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African buffalo

The African buffalo (Syncerus caffer) is a strong, majestic animal which, along with the lion, is considered king of the African savanna. It belongs to the Bovidae family and it is one of the most ferocious African species there is.

The African buffalo is big and strong, weighing up to 2,200 pounds. Its fur is black or dark brown and is longer at the tip of its tail and the edges of its ears. The most characteristic feature of this animal is its thick, long horns which, in the case of the Syncerus caffer caffer subspecies, are curved at the end.

Scientific name:

Syncerus caffer


Syncerus caffer








Grass, leaves, and bushes.


11-12 months.

Number of puppies

1 or 2


Maximum of 18-20 years in the wild.


Up to one ton.


2,5 m

Habitat of the African buffalo

This animal lives in the forests and savannas of sub-Saharan Africa. It mainly lives in Eastern Africa as well as in the center of the continent, in areas from Senegal to Ethiopia. In general, it prefers plains rather than mountains. Most of all, it likes to live in places where there is abundant water, so it avoids arid areas. It is common to find them immersed in mud.

Diet of the African buffalo

Like all species of the Bovidae family, it is strictly an herbivore. It mainly eats grass, which it supplements with the leaves of trees and bushes. Given its diet, its preferred habitat is the plains and African savanna.

Behavior of the African buffalo

This species is sociable by nature and always lives in herds, which can vary in size from a few individuals to up to thousands of them. One curiosity is that males stay at the edge of the herd whereas the females and offspring situate themselves in the middle, where they are more protected.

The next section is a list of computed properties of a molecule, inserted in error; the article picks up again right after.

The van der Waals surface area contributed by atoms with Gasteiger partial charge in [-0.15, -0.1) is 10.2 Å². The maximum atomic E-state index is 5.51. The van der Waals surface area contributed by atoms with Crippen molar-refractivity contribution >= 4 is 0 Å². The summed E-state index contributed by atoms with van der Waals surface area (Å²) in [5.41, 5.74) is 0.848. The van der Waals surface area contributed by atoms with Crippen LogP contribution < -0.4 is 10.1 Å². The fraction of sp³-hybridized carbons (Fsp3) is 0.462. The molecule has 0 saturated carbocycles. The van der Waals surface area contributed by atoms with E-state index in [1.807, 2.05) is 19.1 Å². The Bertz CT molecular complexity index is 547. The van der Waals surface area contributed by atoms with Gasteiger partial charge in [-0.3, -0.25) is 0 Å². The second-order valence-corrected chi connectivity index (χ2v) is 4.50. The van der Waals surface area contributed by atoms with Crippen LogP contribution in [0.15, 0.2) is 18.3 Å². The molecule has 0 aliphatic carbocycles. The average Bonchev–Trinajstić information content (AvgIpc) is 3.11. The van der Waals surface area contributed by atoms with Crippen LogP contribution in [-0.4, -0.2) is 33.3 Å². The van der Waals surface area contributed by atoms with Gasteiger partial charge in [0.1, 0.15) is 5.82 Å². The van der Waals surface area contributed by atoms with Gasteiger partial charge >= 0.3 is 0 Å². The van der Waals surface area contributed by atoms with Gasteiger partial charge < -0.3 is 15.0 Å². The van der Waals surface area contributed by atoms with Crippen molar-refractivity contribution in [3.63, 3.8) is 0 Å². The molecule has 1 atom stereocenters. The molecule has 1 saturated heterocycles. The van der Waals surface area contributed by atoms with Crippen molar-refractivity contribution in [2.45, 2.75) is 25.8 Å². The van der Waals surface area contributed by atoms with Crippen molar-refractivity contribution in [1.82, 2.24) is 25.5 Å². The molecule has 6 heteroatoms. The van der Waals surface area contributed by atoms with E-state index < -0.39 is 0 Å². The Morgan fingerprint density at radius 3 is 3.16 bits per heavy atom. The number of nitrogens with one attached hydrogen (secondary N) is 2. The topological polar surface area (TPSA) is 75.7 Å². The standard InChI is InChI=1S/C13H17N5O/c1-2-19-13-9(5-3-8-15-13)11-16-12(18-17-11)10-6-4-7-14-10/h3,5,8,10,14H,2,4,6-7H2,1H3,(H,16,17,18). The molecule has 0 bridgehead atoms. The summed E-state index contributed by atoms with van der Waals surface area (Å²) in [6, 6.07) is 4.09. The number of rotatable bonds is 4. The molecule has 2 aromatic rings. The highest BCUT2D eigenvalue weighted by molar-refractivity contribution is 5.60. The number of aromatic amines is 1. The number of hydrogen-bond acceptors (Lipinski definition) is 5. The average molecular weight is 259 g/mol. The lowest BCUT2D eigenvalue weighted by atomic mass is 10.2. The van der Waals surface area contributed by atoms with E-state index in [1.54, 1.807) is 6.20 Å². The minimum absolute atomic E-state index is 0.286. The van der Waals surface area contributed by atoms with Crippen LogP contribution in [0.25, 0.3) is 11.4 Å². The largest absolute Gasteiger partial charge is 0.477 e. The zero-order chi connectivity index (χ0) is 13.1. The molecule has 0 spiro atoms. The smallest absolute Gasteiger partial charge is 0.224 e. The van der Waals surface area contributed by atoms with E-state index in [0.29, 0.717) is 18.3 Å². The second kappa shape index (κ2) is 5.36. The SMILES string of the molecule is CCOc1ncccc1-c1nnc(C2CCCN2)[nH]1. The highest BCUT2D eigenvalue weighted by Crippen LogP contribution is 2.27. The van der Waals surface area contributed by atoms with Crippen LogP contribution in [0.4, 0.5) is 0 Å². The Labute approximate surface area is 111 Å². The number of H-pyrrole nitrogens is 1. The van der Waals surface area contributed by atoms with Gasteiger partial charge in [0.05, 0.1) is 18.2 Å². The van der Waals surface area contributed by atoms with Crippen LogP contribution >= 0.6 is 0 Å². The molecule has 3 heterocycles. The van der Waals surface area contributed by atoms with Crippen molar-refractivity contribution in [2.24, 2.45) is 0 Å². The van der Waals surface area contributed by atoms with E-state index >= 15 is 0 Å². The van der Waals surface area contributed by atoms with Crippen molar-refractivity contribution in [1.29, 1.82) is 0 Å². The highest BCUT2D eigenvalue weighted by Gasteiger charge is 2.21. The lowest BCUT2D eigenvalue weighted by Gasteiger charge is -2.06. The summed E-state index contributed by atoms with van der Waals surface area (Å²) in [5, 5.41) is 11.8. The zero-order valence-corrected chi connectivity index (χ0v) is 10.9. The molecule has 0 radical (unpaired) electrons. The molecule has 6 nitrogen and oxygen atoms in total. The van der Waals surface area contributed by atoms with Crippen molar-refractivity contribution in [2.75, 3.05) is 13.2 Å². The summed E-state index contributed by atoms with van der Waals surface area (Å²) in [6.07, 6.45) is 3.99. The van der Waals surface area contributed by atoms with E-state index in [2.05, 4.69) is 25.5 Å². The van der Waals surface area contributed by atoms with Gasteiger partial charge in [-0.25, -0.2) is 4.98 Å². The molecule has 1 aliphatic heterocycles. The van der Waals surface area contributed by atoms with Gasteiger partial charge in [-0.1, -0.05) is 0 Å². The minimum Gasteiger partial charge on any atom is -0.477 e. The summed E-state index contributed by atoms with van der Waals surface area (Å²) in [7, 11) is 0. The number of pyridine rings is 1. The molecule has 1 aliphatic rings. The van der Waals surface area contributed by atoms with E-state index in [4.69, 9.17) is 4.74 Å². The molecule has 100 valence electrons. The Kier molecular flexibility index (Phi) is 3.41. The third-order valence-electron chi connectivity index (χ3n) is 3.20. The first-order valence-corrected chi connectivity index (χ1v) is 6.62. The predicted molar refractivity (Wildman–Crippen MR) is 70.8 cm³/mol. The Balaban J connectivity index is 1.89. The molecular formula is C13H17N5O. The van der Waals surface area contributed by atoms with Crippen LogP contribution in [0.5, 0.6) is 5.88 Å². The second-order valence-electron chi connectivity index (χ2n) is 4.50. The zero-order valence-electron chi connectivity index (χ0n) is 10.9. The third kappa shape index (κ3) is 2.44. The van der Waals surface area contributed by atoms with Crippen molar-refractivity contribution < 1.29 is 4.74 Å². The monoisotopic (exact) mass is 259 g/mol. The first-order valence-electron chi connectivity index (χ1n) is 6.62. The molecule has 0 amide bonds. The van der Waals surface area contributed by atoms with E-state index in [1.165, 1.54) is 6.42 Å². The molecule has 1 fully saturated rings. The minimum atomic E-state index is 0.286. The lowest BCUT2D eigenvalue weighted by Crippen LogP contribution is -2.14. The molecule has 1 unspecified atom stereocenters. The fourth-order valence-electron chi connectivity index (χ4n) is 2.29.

The African buffalo spends the hottest hours of the day sleeping in the shade or grazing in muddy puddles. It is a dangerous animal that is irritable and bad-tempered, especially if it feels threatened or has been wounded. It can reach speeds of up to 35 miles per hour. For these reasons, the African buffalo has practically no predators except for the lion and the Nile crocodile. It is also one of the African animals that is most feared by hunters and locals.

Reproduction of the African buffalo

There is no specific mating season for this species, given that its area of distribution is very big and the climatic conditions vary throughout the African continent. Therefore, mating season depends on the area where it lives, though it tends to take place before the rainy season. After gestation of around one year, they give birth to one or two young.

Keep in mind that that there are different sub-species of the Syncerus caffer, with big differences between them. The International Union for Conservation of Nature (IUCN) states that there are four subspecies, but recognizes that there are doubts about the validity of this classification.

The two subspecies that are clearly different are the African buffalo, also known as the Cape buffalo (Syncerus caffer caffer), which is the biggest of all and which is most widely distributed throughout the continent, and the African forest buffalo (Syncerus caffer nanus), which lives in jungle areas in countries such as Angola, Nigeria, and western areas. It is brown, much smaller, and has horns that are shorter and point backwards.

Degree of threat

The International Union for Conservation of Nature (IUCN)’s red list classifies this species as “near threatened” and estimates that the global population is less than 400,000 individuals. Its condition has worsened with respect to the previous report, which listed its population at around 900,000 buffaloes.

Degree of threat


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Savannas, meadows, scrub land, and wetlands.